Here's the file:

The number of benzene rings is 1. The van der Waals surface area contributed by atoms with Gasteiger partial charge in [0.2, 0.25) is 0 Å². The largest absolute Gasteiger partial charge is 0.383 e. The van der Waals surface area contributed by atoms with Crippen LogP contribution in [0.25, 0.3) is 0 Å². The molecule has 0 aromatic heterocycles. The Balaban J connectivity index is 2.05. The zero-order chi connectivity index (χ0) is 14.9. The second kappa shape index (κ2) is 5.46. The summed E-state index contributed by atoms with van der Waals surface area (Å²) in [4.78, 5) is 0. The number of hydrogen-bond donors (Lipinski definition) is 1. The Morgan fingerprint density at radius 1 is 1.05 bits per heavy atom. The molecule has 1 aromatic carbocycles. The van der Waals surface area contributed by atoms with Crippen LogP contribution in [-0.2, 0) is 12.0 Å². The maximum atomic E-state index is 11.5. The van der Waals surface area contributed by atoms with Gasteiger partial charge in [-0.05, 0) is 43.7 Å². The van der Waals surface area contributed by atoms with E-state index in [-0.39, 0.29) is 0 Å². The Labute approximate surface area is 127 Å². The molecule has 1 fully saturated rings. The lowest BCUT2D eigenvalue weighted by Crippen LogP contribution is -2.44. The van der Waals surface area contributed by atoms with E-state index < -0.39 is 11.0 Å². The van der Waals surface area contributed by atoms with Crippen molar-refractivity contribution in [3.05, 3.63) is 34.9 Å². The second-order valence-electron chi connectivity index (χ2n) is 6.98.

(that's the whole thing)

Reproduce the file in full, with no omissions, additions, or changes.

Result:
The number of benzene rings is 1. The van der Waals surface area contributed by atoms with Gasteiger partial charge in [0.2, 0.25) is 0 Å². The largest absolute Gasteiger partial charge is 0.383 e. The van der Waals surface area contributed by atoms with Crippen LogP contribution in [0.25, 0.3) is 0 Å². The molecule has 0 aromatic heterocycles. The Balaban J connectivity index is 2.05. The zero-order chi connectivity index (χ0) is 14.9. The second kappa shape index (κ2) is 5.46. The summed E-state index contributed by atoms with van der Waals surface area (Å²) in [4.78, 5) is 0. The number of hydrogen-bond donors (Lipinski definition) is 1. The Morgan fingerprint density at radius 1 is 1.05 bits per heavy atom. The molecule has 1 aromatic carbocycles. The van der Waals surface area contributed by atoms with Crippen LogP contribution in [-0.2, 0) is 12.0 Å². The maximum atomic E-state index is 11.5. The van der Waals surface area contributed by atoms with Gasteiger partial charge in [-0.05, 0) is 43.7 Å². The van der Waals surface area contributed by atoms with E-state index in [-0.39, 0.29) is 0 Å². The Labute approximate surface area is 127 Å². The molecule has 1 fully saturated rings. The lowest BCUT2D eigenvalue weighted by Crippen LogP contribution is -2.44. The van der Waals surface area contributed by atoms with E-state index < -0.39 is 11.0 Å². The van der Waals surface area contributed by atoms with Crippen molar-refractivity contribution in [3.05, 3.63) is 34.9 Å². The second-order valence-electron chi connectivity index (χ2n) is 6.98.